2017 Reading List: February + Life Updates

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How is it the last day of February already??? I hope this month has been filled with wonderful things for you. Valentines with my husband was pretty low key but still special. He also celebrated his birthday this week and one month from now, we will be celebrating our 2nd wedding anniversary! Cuh-razy.

Work is also in full swing for both of us. C found a new marketing job and he's really enjoying it so far. I've also started working part-time for a non-profit and I'm having fun with it as well! These jobs are definitely gifts we want to steward well.

Now for my fellow book nerds out there, we're capping off the month with a list of things we read.

Photo from Jocelyn Glei's website
Manage Your Day-to-Day (from 99U) /  
I'm a sucker for all things productivity and self-improvement. This means I spend an inordinate amount of time browsing Lifehacker and reading psychology articles. Ordering Your Private World is one of my favorite books. So when C and I discovered the books that 99U created, I knew I was in for a treat.

Manage Your Day-to-Day is down to earth and inspirational. I could say the same for Maximize Your Potential, which I read sometime last year. 99U's books are geared towards creatives--but this doesn't mean it's just for designers, photographers, and artists in the technical sense of the term. If you're an entrepreneur, corporate employee, or just someone seeking some ideas and motivation to improve on your trade, you'll still benefit from what 99U has to offer. However, I can't speak for the third book in the series since it looks like it's specifically for entrepreneurs.

Manage Your Day-to-Day and Maximize Your Potential are both packed with quotable words and actionable ideas in every essay. I have the Kindle copies but the physical books would make for a nice collection. It doesn't hurt that they're inexpensive too. The 99U books are easy to read and like I said, practical. You can read one essay every day if you're in need of an extra dose of inspiration for your work day.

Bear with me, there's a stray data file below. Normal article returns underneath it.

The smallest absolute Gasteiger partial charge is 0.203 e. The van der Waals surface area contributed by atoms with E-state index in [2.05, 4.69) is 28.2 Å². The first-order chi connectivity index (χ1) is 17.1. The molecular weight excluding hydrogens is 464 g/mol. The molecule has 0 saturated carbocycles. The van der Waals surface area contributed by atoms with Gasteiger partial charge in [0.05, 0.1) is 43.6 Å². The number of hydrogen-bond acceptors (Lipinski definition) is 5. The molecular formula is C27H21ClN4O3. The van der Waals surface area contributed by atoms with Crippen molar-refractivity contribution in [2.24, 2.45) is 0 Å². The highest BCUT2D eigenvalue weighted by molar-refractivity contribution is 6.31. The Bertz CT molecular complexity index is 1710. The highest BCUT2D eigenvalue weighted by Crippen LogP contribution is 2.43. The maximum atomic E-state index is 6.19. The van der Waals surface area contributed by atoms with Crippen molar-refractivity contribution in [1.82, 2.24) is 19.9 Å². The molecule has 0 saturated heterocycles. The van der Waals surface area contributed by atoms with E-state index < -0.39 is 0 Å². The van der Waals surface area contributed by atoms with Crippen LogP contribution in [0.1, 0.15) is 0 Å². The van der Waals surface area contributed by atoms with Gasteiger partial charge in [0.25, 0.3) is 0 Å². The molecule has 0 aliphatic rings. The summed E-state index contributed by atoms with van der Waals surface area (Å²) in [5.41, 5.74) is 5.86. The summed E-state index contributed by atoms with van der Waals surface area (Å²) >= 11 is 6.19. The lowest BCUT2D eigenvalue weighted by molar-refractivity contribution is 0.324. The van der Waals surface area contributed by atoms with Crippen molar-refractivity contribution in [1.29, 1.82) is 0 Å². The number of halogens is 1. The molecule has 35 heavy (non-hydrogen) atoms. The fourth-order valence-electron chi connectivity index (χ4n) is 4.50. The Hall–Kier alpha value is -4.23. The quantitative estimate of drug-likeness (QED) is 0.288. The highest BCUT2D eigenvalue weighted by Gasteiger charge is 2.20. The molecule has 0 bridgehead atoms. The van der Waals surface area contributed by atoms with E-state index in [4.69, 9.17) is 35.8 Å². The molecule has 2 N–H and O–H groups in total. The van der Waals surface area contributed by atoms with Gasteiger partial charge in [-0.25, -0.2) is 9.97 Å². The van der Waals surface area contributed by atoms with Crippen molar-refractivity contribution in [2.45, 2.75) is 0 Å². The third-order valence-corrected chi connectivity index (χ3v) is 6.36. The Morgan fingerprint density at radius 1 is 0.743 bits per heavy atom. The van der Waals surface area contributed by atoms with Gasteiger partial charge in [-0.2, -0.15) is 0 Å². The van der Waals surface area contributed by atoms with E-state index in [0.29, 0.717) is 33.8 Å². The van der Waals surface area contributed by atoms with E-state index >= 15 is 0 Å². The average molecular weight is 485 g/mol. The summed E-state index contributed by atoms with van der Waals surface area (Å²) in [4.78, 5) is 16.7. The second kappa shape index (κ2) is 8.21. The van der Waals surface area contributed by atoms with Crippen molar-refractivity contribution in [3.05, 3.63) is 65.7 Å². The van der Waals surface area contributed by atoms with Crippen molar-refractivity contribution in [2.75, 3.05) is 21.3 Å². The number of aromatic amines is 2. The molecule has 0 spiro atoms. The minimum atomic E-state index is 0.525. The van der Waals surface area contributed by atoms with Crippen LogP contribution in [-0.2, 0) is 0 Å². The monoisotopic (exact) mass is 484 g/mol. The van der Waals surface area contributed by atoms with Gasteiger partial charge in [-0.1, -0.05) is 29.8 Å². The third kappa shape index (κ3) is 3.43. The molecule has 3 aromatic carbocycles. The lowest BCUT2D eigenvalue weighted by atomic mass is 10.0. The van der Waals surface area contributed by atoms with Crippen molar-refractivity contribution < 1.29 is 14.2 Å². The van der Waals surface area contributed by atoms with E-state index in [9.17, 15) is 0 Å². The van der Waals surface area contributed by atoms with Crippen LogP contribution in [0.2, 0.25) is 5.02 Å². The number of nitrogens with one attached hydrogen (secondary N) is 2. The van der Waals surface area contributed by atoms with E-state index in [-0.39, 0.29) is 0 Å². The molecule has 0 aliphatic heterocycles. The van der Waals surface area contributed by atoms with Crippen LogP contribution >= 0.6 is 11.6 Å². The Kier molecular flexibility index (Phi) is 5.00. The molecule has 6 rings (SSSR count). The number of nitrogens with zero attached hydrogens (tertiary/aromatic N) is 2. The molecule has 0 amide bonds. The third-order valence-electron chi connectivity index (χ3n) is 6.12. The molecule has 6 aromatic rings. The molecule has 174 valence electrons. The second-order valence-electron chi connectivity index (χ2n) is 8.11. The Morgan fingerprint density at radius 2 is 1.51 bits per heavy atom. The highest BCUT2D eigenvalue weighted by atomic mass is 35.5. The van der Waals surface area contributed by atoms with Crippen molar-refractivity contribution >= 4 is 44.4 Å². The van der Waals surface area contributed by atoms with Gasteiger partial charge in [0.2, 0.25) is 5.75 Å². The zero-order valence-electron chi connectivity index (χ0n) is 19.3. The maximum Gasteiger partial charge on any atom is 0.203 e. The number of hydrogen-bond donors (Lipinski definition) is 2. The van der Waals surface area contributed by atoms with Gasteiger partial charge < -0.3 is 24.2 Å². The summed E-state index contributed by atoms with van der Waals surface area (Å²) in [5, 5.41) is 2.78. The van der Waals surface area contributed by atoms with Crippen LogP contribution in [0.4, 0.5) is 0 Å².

Side note: While books like Managing Your Day-to-Day are helpful, I believe Jesus is still the best model for time management. He worked, he had a clear mission and he didn't waste any time doing things that didn't align with that mission. He also set aside a lot of time to be by himself to pray and be connected to his Father. Jesus is the perfect example of hard work, focus, and rest. 


Photo from Amazon
Where'd You Go, Bernadette? 
The four stars are for incredible character development, smart humor, and a "mixed media" approach that just works. In Bernadette you'll find emails, handwritten notes, news clippings, and even an FBI file. Using a variety of narrative devices is not a cop-out; it actually serves the story well. Semple's characters are intelligent, sarcastic, and emotionally charged but never volatile (except maybe for Bernadette, but her unpredictability is consistent enough that you can kind of predict what she'll do next? Perhaps.) 

The novel is truly Bernadette's story--it's about her struggles, achievements, buried dreams, and exhumed nightmares. It is about her social anxiety, escapist tendencies, and creative genius. It is about Bernadette the mother, wife, and architect. But at the same time, the people surrounding her are so well developed and don't just act as fringe characters. It's all about Bernadette and also not just about her.